When I chatted with Billy Collins after his reading at Azusa Pacific University a few years back, I told him it was my favorite poem as he signed my book, and I think he understood my conflicts intuitively. My friend, Holle, another Collins fan, was with me, and here is a photo of them both.

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It is National Poetry Month, the 20th anniversary celebration, started by The Academy of American Poets, and on their site you can find ways to join in. If you enjoy poetry, it might be fun to take a few moments and peruse their website, perhaps lingering over a poem or two by one of your favorite poets. I belong to the organization, and I enthusiastically support them for their efforts to permeate culture with poetry.

They suggest memorizing a poem. I must mention here our Aunt Pat, who at nearly ninety years old can recite many of the poems she memorized as a child. She recited Longfellow’s poem, “A Psalm of Life,” at the funeral of her sister (my husband’s mother) in December, as that poem was a family favorite. Their grandfather had been a “recitator” in the pubs of Ireland, an elocutionist, who read to them as they sat around the fire in the evenings, most often reading poetry, the Bible, or a Shakespeare play. Here is Aunt Pat, enjoying her vacation after reciting Robert W. Service’s poem, The Cremation of Sam McGee.

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It is also the month of NaPoWriMo, in which participants write a poem a day. They were inspired by NaNoWriMo, where participants write a novel during the month of November every year. Lots of poets are contributing to NaPoWriMo, so if you are interested in reading their poems, visit the blogs of James Rovira and Jennifer Barricklow. Tim (a close friend) and I celebrated early, writing a poem a day in the month of February, although I only made it to day 7, and I think he has caught up in April with an additional dozen or so poems. I have to catch up to that by tomorrow morning when we meet to do Tai Chi and review the last week’s writing, and I can only get started at about 11 pm when we get home from seeing Dana Gioia, another poet, who is speaking tonight in Pasadena. So no time now to clean the surfaces.

 

 

 

The Live Poets’ Society – Part 2

The group is now called The Poetry Society of the Huntington Library, as Chris Adde told me when I phoned him last week to let him know that one of his poems was featured in that week’s blog post. Originally, the group’s name was a response to the film, The Dead Poets’ Society, now so dated that some of the recent younger members of the group had not even heard of it. The new title is dignified and appropriate, I think. Previously, I mentioned that they got started a few years before I joined them in 1991, but after recalling our decennial celebration in 2000, I realize they formed the group in 1990.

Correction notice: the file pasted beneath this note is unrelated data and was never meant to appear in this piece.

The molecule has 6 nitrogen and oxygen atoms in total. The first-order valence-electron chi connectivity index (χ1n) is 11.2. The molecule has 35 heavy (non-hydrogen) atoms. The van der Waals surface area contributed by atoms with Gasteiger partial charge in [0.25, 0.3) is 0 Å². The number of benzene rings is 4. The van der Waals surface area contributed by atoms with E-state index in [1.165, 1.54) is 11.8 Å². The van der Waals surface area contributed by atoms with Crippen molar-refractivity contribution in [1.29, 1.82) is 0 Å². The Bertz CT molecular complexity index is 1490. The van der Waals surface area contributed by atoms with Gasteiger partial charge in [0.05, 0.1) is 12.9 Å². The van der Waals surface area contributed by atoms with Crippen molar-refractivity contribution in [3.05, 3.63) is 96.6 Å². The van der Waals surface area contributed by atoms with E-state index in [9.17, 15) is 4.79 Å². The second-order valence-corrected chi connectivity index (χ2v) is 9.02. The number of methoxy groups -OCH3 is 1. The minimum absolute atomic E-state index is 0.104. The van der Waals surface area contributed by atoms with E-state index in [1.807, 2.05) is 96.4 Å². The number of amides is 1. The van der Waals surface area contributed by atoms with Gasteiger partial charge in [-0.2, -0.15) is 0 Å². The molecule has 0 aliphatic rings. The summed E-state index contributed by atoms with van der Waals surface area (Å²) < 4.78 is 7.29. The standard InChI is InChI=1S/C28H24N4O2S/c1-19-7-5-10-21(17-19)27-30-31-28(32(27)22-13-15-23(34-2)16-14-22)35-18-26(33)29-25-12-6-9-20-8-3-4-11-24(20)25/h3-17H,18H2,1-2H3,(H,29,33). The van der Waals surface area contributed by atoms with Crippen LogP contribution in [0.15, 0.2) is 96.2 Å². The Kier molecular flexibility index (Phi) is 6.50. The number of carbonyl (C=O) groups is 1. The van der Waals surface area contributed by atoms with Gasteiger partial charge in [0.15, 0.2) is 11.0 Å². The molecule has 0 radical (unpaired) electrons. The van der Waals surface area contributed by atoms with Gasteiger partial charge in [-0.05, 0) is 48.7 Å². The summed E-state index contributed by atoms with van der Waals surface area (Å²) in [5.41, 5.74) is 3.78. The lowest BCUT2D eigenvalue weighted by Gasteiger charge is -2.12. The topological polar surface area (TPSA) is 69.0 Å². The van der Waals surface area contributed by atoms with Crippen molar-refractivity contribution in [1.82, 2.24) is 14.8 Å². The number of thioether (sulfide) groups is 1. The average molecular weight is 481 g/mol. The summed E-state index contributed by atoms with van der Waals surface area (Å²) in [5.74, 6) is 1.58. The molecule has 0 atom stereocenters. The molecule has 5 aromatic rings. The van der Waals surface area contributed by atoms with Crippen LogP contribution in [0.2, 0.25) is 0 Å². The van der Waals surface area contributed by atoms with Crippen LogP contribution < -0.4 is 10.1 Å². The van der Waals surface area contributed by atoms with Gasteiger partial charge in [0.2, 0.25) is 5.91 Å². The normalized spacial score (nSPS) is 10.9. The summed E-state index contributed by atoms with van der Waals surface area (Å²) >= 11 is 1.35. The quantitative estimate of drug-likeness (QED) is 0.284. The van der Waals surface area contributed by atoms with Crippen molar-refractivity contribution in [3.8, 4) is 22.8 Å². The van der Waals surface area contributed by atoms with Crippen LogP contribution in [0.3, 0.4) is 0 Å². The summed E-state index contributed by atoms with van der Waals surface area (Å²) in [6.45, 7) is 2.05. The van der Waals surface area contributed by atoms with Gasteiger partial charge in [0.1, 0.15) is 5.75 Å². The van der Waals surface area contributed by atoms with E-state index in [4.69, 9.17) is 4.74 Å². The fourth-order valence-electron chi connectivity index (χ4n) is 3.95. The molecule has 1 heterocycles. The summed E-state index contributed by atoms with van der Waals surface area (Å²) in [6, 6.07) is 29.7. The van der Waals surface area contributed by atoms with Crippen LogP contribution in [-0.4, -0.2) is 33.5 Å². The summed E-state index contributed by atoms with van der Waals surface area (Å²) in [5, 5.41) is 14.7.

Members of the circle came and went during my years of participation, but there were some regular participants and occasionally new poets, scholars from out of state who were doing research for a few months. Aside from Chris Adde, I don’t know who belongs to the society now. The original group was made up of some noteworthy and extraordinary people.

For a time, Dr. John Steadman, one of my professors in graduate school who had a most genteel manner, joined us. A noted Shakespeare and Milton scholar, his list of publications is imposing. I didn’t dare ask them, but I think a few of the ladies were mildly infatuated with him. He was doted upon at one of our home luncheons. Dr. Steadman was honored by his friends at the library after he passed away in 2012. AveryWe never had a consensus about who actually started the group, but it was a toss up between Midge Sherwood, a mover and shaker who got the San Marino Historical Society going, and Joan Elizabeth White, who was a professor of English at Citrus College in Azusa, California for more than thirty years.

Midge believed in History (capital “H”) and worked to preserve the history of San Marino, the Huntington Library, and the state of California. She wrote books about the Golden State, General Patton, and John Fremont. A thorough researcher and stalwart patriot, Midge was particularly emotional about poetry. She certainly wrote plenty of it, and until her last year of activity at the library when she could no longer get around well, she never missed a meeting.MidgeJoan Elizabeth White was a calm and delightful individual. We often had dinner together after a day of research at the library, waiting for the rush-hour traffic to subside. She lived in an apartment across the street from MacDonald’s, and I asked her once if she ate there occasionally. Her response: “Yes, almost every night. I really should reform.” After her car was stolen, for which we were all thankful, knowing she had become a less proficient driver as she aged, she took a taxi every day to the library. Joan